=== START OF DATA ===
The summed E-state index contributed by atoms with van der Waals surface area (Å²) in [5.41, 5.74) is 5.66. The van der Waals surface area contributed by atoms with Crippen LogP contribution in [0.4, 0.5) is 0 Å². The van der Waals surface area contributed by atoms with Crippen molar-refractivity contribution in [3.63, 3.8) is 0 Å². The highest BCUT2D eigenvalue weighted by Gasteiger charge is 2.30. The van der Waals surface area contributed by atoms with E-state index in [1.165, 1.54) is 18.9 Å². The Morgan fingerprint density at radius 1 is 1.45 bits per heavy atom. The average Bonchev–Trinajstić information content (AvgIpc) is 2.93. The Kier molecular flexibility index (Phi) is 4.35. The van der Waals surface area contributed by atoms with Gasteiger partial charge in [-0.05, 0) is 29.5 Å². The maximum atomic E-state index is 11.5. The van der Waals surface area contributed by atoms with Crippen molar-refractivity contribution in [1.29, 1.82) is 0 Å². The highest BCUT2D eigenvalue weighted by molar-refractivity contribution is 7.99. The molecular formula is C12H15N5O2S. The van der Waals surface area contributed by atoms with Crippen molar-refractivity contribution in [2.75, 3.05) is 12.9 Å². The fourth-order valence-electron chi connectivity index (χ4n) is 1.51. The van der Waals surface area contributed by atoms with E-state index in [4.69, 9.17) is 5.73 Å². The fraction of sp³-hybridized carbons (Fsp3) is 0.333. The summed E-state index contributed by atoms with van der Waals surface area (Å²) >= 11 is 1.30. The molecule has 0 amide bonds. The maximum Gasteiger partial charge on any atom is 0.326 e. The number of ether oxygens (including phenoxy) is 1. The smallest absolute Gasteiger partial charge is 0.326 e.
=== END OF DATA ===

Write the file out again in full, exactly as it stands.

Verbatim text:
The summed E-state index contributed by atoms with van der Waals surface area (Å²) in [5.41, 5.74) is 5.66. The van der Waals surface area contributed by atoms with Crippen LogP contribution in [0.4, 0.5) is 0 Å². The van der Waals surface area contributed by atoms with Crippen molar-refractivity contribution in [3.63, 3.8) is 0 Å². The highest BCUT2D eigenvalue weighted by Gasteiger charge is 2.30. The van der Waals surface area contributed by atoms with E-state index in [1.165, 1.54) is 18.9 Å². The Morgan fingerprint density at radius 1 is 1.45 bits per heavy atom. The average Bonchev–Trinajstić information content (AvgIpc) is 2.93. The Kier molecular flexibility index (Phi) is 4.35. The van der Waals surface area contributed by atoms with Gasteiger partial charge in [-0.05, 0) is 29.5 Å². The maximum atomic E-state index is 11.5. The van der Waals surface area contributed by atoms with Crippen molar-refractivity contribution in [1.29, 1.82) is 0 Å². The highest BCUT2D eigenvalue weighted by molar-refractivity contribution is 7.99. The molecular formula is C12H15N5O2S. The van der Waals surface area contributed by atoms with Crippen molar-refractivity contribution in [2.75, 3.05) is 12.9 Å². The fourth-order valence-electron chi connectivity index (χ4n) is 1.51. The van der Waals surface area contributed by atoms with E-state index in [4.69, 9.17) is 5.73 Å². The fraction of sp³-hybridized carbons (Fsp3) is 0.333. The summed E-state index contributed by atoms with van der Waals surface area (Å²) >= 11 is 1.30. The molecule has 0 amide bonds. The maximum Gasteiger partial charge on any atom is 0.326 e. The number of ether oxygens (including phenoxy) is 1. The smallest absolute Gasteiger partial charge is 0.326 e.